• What rights? Whose? Ban treatment outright or restrict to exceptional circumstances? What circumstances?
  • Positive duty?
  • Balancing rights?
  • Organisational action?
clinical negligence
Clinical negligence
  • In context of healthcare quality, few legally enforceable patient rights
  • Common law duty of care: Bolam (1957) and Bolitho (1997) – professional standard/limits of medical discretion
  • Standards of ‘adequate and appropriate’ care (X v UK (1978))
  • Chester v Afshar (2004) – ‘vindication of patient’s rights’ the overriding consideration leading to relaxation in traditional requirements
accessing treatment
Accessing treatment
  • Rationing
  • NHS Act 2006, NHS Act 1977 and Regulations
  • Rogers v Swindon NHS PCT (2006) – ‘rigorous scrutiny’ by courts where life and death situations (general policy of refusal save where exceptional circumstances permitted, so long as able to envisage what would be exceptional)
  • R v Cambridgeshire Health Authority, ex p B (1995)
  • Articles 2 & 3
  • Does general policy have rational basis? Has it been applied appropriately in the particular case?
degrading treatment and article 3
Degrading treatment and article 3
  • High threshold - minimum level of severity
  • Duration, physical and mental effects, sex, age, victims health
  • Positive action to prevent abuses
  • Compulsory medical treatment and ‘therapeutic necessity’
competency and consent
Competency and consent
  • Gillick (1985)
  • Articles 5, 8 and 14
  • Re F (Mental Patient)(Sterilisation) 1990
  • Doctrine of ‘necessity’ and ‘best interests’
  • R v Bournewood Community Health Trust ex p L (1998)
  • Articles 3 and 8
  • Mental Capacity Act
health records and confidentiality
Health records and confidentiality
  • Article 8
  • Z v Finland (1998)
  • Data Protection Act 1998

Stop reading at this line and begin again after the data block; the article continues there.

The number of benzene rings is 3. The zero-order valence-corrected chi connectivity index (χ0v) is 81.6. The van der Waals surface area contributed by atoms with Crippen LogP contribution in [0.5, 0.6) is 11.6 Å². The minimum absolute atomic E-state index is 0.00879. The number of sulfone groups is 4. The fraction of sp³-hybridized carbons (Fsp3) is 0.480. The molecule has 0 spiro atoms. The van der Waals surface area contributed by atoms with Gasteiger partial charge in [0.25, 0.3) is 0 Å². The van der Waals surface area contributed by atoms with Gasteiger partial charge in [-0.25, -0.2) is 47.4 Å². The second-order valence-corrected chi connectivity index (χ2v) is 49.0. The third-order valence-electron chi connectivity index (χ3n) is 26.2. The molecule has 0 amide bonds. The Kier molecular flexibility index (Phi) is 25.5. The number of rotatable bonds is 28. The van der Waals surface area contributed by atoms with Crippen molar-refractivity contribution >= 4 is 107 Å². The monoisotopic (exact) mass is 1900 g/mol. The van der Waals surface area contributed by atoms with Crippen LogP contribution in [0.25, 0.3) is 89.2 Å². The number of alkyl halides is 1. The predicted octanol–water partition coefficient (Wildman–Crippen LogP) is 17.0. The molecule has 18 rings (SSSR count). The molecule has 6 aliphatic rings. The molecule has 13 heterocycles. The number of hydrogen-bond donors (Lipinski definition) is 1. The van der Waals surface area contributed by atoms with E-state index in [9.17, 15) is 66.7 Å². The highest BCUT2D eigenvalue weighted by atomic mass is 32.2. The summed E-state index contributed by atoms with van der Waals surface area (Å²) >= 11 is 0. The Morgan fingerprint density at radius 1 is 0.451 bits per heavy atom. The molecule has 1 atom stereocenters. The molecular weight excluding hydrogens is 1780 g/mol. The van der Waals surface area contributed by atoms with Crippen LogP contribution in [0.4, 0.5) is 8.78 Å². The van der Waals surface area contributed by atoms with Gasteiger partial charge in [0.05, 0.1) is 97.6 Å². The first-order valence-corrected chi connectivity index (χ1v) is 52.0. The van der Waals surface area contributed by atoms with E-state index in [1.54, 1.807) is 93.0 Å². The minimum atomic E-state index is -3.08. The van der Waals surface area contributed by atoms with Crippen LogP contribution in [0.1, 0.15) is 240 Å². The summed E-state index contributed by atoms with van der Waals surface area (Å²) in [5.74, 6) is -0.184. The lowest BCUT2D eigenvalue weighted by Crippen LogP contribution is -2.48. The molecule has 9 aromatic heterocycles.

right to marry and found a family
Right to marry and found a family
  • Article 12
  • Disabled people and parenting
  • Fertility treatment and Article 14
  • Sterilisation
private life and article 8
Private life and Article 8
  • ‘Right to establish and develop relationships with other human beings’
  • Physical and moral integrity, e.g. consent to medical treatment
  • Private life, including physical privacy
  • Accessing information relating to private life
  • Right to a home and independent living
  • ‘Family life’
restraint
Restraint
  • Form
  • Abuse
  • No specific legislation
  • General criminal and civil law
  • Statutes: Mental Health Act 1983 (as amended by Mental Health Act 2007), Human Rights Act 1998
restraint of children and young people
Restraint of children and young people
  • RCN ‘Restraining, holding still and containing children and young people: guide for good practice’ (2003)
  • BMA ‘Consent, Rights and Choices in Health Care for Children and Young People’ (2001)
  • United Nations Convention on the Rights of the Child 1989
  • Parental rights and responsibilities
hra 98 1
HRA 98 (1)
  • Article 5
  • Meaning of detention: Ashingdane v UK (1985)
  • Principles: Winterwerp v The Netherlands (1979/80)
  • objective medical expertise reliably showing person to be of ‘unsound mind’
  • disorder of a kind and degree warranting compulsory confinement
hra 98 2
HRA 98 (2)
  • Continuing disorder
  • In accordance with domestic law
  • Procedural safeguards (Article 5(4))
  • Article 3 (Herczegfalvy v Austria (1993)
  • Duration of treatment
  • Physical or mental effects
  • Age, sex, vulnerability and state of health
  • Article 8